The annual Rocky Mountain Lift Association (RMLA) conference May 5-8 in Grand Junction, Colo., expanded the usual safety and risk-management themes to year-round activities—a trend that has spanned several conferences this season. That, along with the many training sessions and several “does this happen at your area?” roundtables, drew a typical crowd of 315 attendees, along with another 111 speakers and suppliers.
Attorney Wayne Pierce advised attendees on the many differences in risk management and guest expectations between winter and summer operations in his opening keynote address. He presented an overview of the standard-setting organizations and regulatory landscape, and offered his thoughts regarding the impact of the Ski Area Recreational Opportunity Act, which will increase the number and type of off-season and year-round activities on public lands. Pierce gave the audience plenty of food for thought as they consider the implications of adding summer and year-round activities.
NSAA technical services director Sid Roslund reviewed cautionary, teachable moments from the past year in his “Little Shop” session, from large-scale disasters like the wildfire that devastated the Royal Gorge facilities and tramway last summer to small hiccups like a subcontractor snagging (and damaging) a chair with its tree-removal equipment. Avoiding incidents is often the result of paying attention to small anomalies; Roslund lauded a few lift operators who recognized when a lift was not quite operating properly and called in mechanics to identify and correct the problem before it led to a serious failure.
RMLA also introduced two controversial ideas: camera surveillance at lift terminals, and the development of a mechanics rating system.
NSAA's Dave Byrd made the case for the use of surveillance cameras at top and bottom lift terminals, both as a teaching tool and for risk management. Resorts that have been using cameras for the past few years have found that they help identify errors in operations and speed the correction of them. Not that lifties make a lot of mistakes; to the contrary, the cameras have shown that lift operators are doing their jobs consistently well. A two-year study of video-taped incidents showed that roughly 85 percent of those from the loading point to the unloading ramp are user-induced, and only 2 percent result from lift operator error. By clearly showing who's at fault, the cameras reduce incident losses and legal costs—even when they place fault on an employee. Still, surveillance has a bad rep currently, given the broader societal concern about Big Brother, and some in attendance remained uneasy with the idea.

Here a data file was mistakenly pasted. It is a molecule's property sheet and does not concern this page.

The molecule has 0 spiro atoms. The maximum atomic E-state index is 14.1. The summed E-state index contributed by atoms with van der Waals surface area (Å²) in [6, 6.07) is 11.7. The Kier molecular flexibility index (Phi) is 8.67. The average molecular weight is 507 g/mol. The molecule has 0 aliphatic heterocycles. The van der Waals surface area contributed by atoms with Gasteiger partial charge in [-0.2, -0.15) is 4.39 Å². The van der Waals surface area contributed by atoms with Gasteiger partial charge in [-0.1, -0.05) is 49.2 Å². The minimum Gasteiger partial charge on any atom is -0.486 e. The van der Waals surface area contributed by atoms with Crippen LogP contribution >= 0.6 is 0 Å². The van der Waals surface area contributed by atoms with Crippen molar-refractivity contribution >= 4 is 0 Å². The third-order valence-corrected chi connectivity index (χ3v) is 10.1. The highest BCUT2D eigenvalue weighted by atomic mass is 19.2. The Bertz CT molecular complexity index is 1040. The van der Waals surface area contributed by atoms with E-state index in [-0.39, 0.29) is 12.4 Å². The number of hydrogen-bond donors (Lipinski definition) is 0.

Larry Smith of the Colorado Passenger Tramway Safety Board introduced the concept of a lift mechanic rating system. The system would help to establish the qualifications of mechanics, both for risk management purposes and to aid resorts in evaluating prospective employees and their past experience. It would also give mechanics a way to plan their careers. Smith presented an outline of proposed components for each of three levels, and described it as a first step in what will likely be a long-term process. Questions, issues, and skepticism that arose during the session leant credibility to that prospect.
In addition to the usual range of mechanics' classes, new sessions focused on the need for procedures and plans for working after hours, and off-season lift evacuation planning, which often involves more variables than winter evacuations.
RMLA also recognized excellence in lift maintenance and ops via its annual awards, details of which are in the slide show.